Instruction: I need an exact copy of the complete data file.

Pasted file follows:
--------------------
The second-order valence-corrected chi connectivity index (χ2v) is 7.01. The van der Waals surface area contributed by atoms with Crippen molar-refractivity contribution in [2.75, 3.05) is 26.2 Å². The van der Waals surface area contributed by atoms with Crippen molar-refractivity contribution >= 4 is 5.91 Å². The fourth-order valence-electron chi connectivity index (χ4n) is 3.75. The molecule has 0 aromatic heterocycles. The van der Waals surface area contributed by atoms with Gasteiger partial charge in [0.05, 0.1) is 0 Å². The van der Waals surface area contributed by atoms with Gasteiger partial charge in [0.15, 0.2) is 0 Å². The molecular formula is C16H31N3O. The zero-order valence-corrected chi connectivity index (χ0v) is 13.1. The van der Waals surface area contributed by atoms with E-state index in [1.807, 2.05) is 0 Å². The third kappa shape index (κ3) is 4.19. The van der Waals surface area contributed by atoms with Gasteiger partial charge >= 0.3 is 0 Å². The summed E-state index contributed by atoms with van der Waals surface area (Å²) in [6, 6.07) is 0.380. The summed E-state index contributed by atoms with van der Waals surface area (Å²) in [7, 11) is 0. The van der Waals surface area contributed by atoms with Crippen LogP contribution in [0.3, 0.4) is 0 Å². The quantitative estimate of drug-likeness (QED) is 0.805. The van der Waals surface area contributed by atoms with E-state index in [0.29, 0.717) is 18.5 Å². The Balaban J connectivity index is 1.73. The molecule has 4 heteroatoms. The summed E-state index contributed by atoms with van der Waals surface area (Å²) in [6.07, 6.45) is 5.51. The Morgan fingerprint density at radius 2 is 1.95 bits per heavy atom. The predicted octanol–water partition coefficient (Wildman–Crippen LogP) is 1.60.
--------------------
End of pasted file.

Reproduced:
The second-order valence-corrected chi connectivity index (χ2v) is 7.01. The van der Waals surface area contributed by atoms with Crippen molar-refractivity contribution in [2.75, 3.05) is 26.2 Å². The van der Waals surface area contributed by atoms with Crippen molar-refractivity contribution >= 4 is 5.91 Å². The fourth-order valence-electron chi connectivity index (χ4n) is 3.75. The molecule has 0 aromatic heterocycles. The van der Waals surface area contributed by atoms with Gasteiger partial charge in [0.05, 0.1) is 0 Å². The van der Waals surface area contributed by atoms with Gasteiger partial charge in [0.15, 0.2) is 0 Å². The molecular formula is C16H31N3O. The zero-order valence-corrected chi connectivity index (χ0v) is 13.1. The van der Waals surface area contributed by atoms with E-state index in [1.807, 2.05) is 0 Å². The third kappa shape index (κ3) is 4.19. The van der Waals surface area contributed by atoms with Gasteiger partial charge >= 0.3 is 0 Å². The summed E-state index contributed by atoms with van der Waals surface area (Å²) in [6, 6.07) is 0.380. The summed E-state index contributed by atoms with van der Waals surface area (Å²) in [7, 11) is 0. The van der Waals surface area contributed by atoms with Crippen LogP contribution in [0.3, 0.4) is 0 Å². The quantitative estimate of drug-likeness (QED) is 0.805. The van der Waals surface area contributed by atoms with E-state index in [0.29, 0.717) is 18.5 Å². The Balaban J connectivity index is 1.73. The molecule has 4 heteroatoms. The summed E-state index contributed by atoms with van der Waals surface area (Å²) in [6.07, 6.45) is 5.51. The Morgan fingerprint density at radius 2 is 1.95 bits per heavy atom. The predicted octanol–water partition coefficient (Wildman–Crippen LogP) is 1.60.